Fender FM-62SCE
Unable to find a vintage Mandocaster (or to afford one)? Fear not; if you dig a little, you can get the Fender name on a reasonably priced mandolin. The latest Fender electrics are the 2012-issued "Robert Schmidt signature model," a customized version of the earlier FM-62SE named for the Flogging Molly mandolinist/utility man; and the "Mando-Strat," a budget-priced, Indonesia-built copy of the Mandocaster, issued in 2013. Although it doesn't touch a real Mandocaster for quality, it looks right, and that's half the battle.
     The company's prior burst of electric mandolin activity came in 1999–2000, with a group of models imported from Korea: the hollow, 8-string FM-52E; the semihollow FM-60E and FM-61SE (5 and 8 strings, respectively); and the piezo-sporting FM-62SE, whose resemblance to a certain other (and, in my opinion, superior) brand of acoustic/electric mandolins has been well noted and may or may not be more than purely coincidental. In fact, the FM-62SE was discontinued early on and replaced with the slightly different FM-62SCE. The acoustic/electric FM-60S was sold only in Japan. All models except the FM-52E were discontinued after a couple of years; production of the FM-52E continued in China.
    Response was mixed. The FM-60E was probably the best of the bunch. Some folks have reported intonation problems with its C string, but I've tried it and don't find it insurmountable. On the whole, given their price points, I have favorable impressions of all these instruments except the FM-52E—which just isn't much as an acoustic mandolin and is rather tinny as an electric, although its price is very reasonable. Secondhand examples abound on eBay and Craig's List (and here on, when I can find them).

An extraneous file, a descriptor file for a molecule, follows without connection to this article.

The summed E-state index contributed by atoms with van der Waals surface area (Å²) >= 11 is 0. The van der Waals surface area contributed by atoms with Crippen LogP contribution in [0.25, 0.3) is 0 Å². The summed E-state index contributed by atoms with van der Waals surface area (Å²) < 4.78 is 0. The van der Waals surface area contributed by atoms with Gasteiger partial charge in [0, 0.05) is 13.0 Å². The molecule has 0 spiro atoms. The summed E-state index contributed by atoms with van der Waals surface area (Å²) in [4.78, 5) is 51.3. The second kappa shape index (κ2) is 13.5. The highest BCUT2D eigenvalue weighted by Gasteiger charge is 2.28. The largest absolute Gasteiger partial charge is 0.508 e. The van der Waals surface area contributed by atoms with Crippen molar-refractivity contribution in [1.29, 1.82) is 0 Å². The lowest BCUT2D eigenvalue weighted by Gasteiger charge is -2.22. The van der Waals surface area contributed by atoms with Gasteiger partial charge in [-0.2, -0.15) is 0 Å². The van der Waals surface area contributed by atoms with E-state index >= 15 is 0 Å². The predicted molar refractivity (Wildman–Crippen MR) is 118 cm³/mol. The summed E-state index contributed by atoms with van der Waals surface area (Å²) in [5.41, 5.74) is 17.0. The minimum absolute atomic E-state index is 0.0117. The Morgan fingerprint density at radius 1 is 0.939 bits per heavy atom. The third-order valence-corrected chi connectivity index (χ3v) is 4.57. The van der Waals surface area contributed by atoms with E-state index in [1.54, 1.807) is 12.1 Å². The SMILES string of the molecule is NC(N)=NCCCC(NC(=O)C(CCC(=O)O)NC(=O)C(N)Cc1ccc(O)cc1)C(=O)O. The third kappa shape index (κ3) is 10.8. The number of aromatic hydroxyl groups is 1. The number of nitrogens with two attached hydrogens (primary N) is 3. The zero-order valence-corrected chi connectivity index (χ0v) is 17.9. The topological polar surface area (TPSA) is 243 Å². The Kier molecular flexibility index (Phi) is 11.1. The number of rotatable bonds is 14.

Here's a sad tale: Early in 2002, the Arbiter Group, Fender's distributor in the UK, issued a very limited quantity of an instrument called the SB-4. These were also made in Korea, but had 4 strings and looked a lot more like the Mandocaster than any of the models made for the U.S. market. A companion 8-string model, the SB-8, was also sold in the UK. They were available in "Sonic Blue" and "Fiesta Red." A few of these instruments were sold in European countries outside the UK (they've been sighted in Germany and Sweden) with the model numbers FM-984 and FM-988. But do you think they're still being made? Ha! Do you think they'll make any more? Ha! Do you think anyone at Fender UK or the Arbiter Group will even tell me how many of them exist? Ha!
     Then, early in 2008, a batch of FM-984s and FM-988s appeared in the United States. Most of these appeared to be finished in "Seafoam Green," but they might actually have been Sonic Blue instruments with yellowed clearcoat. Research reveals that these instruments originated from Fender EDC BV in the Netherlands. Rejected for being the wrong color, they languished in a Dutch warehouse for five years or more before being sold to the Musical Instrument Reclamation Corporation in Tennessee, which stamped them "USED" and sold them wholesale to U.S. dealers, most of whom immediately sold them on eBay—where demand was higher than anticipated: they sold for as much as $1,000.
     Finally, here's an interesting doubleneck mandolin/guitar built in 2004 by the Fender custom shop.


Robert Schmidt


SB-4 (UK)

SB-8 (UK)
FM-988 (Sweden)
FM-984 (U.S.)
Fender Seafoam SB-8
FM-988 (U.S.)

Custom Doubleneck